Schorr believes e-sports betting could make gaming more compelling for younger players. In another interview, he asked, “Is it a problem today that millennials are not gambling? The problem is what’s going to happen five or 10 years from now. Are the products relevant to a new generation?”

This is the question casinos must answer, weighing the risks and benefits of change. The market for e-sports betting is largely unregulated, and some say it could compromise the integrity of games, though Nevada regulators are exploring it. “We are in the beginning stages of looking at it and understanding exactly what it means,” said A.G. Burnett, chairman of the Nevada Gaming Control Board.

While this trend doesn’t appear to be generating much pushback, an older form of online gambling has been a recurring flashpoint for the Strip.

Off the table and into the frying pan

When it comes to online gaming in the U.S. — poker played through an app or laptop — there is one consistent opponent: Las Vegas Sands Corp. Chairman Sheldon Adelson.

Many have suggested that Adelson sees it as a threat to his business. But company spokesman Ron Reese rejects the claim. He mentioned Adelson’s security concerns and belief that the barrier to gambling shouldn’t be as easy as whipping out a smartphone. “People gambling at their kitchen table is not a scenario he likes,” Reese said.

The Effort to End Online Gaming

In 2014, the U.S. Senate introduced a bill called the “Restoration of America’s Wire Act” to end online gambling. Divisions at the time reveal where the Strip might stand as such efforts continue. The legislation was reintroduced in the Senate last year but has languished.

This puts Adelson at odds with some of the Strip’s power base. Through a subsidiary, Caesars Entertainment offers online gaming in Nevada with its World Series of Poker platform, and MGM Resorts is poised to jump in once it takes full ownership of Atlantic City’s Borgata, which has existing online-gaming infrastructure.

The market for online gaming is nowhere near what it was in the unregulated heyday of the early 2000s. A patchwork of states allow it, including New Jersey, where casino games are legal. In Nevada, there’s only poker. That may be one explanation for the lackluster performance of online poker since it was legalized in 2013, with just two licensed websites and a market too small to warrant reporting by gaming regulators.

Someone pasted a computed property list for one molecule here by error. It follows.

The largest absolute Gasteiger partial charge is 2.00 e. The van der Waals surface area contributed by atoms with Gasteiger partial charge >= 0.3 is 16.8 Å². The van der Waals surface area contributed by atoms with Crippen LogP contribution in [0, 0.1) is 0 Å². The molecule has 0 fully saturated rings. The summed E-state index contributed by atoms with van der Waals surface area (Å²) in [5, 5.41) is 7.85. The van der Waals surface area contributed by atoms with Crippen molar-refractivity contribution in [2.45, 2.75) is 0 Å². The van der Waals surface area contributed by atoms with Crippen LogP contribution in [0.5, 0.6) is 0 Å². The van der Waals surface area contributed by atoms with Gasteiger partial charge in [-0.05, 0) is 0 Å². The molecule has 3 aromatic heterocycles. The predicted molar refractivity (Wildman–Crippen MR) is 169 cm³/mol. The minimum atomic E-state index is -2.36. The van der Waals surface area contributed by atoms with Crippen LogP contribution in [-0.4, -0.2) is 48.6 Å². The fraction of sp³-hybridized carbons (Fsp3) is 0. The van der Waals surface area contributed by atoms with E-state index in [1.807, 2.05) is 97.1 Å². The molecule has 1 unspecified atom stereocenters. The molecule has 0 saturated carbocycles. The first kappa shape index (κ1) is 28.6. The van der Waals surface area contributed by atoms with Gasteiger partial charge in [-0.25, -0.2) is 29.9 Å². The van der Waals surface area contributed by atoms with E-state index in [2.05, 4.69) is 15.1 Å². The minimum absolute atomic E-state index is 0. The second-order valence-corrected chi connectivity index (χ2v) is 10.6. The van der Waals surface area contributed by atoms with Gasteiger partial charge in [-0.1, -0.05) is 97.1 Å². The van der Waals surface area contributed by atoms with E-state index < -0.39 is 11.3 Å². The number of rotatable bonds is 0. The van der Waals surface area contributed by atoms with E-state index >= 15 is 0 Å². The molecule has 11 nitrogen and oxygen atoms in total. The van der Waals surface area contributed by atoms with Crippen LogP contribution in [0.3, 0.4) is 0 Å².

When it was reported, online poker’s take in Nevada surpassed $1 million once, in June 2014, a sliver of the nearly $1 billion in traditional gaming revenue that month. Station Casinos tried online gaming but halted operations in 2014 after it failed to meet projections.

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Ultimate Gaming began offering Internet gambling in Nevada in early 2013, but announced in November 2014 it planned to cease operations in Nevada.

Yet some executives and state officials seem to see opportunities for Nevada in the expansion of online gaming. At a recent panel convened by Gov. Brian Sandoval to discuss emerging gaming tech, a Caesars VP suggested legalizing more casino games in the platform. And Sandoval expressed interest in signing an interstate agreement with New Jersey to broaden the pool of people playing here.

If it takes off, opponents worry it will erode the physical casino model. Consumers, the argument goes, might not come to a casino if they can get their fix online. But at a recent meeting of the Gaming Policy Committee, top Caesars executive Michael Cohen and MGM Resorts’ Murren brushed off concerns. If anything, Cohen said, it had helped attract millennials and spark their interest in the traditional casino.

“I don’t think 20 years from now there is any less gaming online,” said Bo Bernhard, director of UNLV’s International Gaming Institute. As he points out, this is not the first “threat” to Las Vegas’ gaming establishment. There was Atlantic City, tribal casinos and Macau. He argues that some of these threats turned out to be benefits: “Growth elsewhere has often meant growth in Las Vegas.”

The real disruption will be tied to who has the knowledge and wherewithal to offer the best online-gaming product.

“The current distribution of winners and losers will likely shift,” Grove said.

“The next thing”

Whatever is on the tech horizon, Las Vegas is counting on the same thing it always has: the social impulse.

“A great front-desk worker wants you to have a good time,” Rippee said. “A great concierge cares that it’s your honeymoon.”

That connection is just as important to the hospitality leaders embracing new technology. Downtown casino mogul Derek Stevens is among them. He co-owns several Fremont Street properties with his brother Greg, including the D. In 2014, it started accepting virtual currency bitcoin in limited capacities, and the property recently hosted an event that integrated Periscope, a live-streaming app Derek Stevens is particularly fond of. In December, the downtown casino will host an e-sports tournament. Stevens said these offerings helped grow the business, and that he didn’t see any downside.

Tourism defines Las Vegas’ economy and identity, meaning consumers must see it as a destination always offering something relevant. Which is why, for the most part, there hasn’t been that much resistance to new technology. If anything, the core industries are zealous in trying to make new tech fit regulations and the current model. There are powerful incentives to adapt.

“I think in Las Vegas,” Stevens said, “everybody is trying to figure out the next thing.”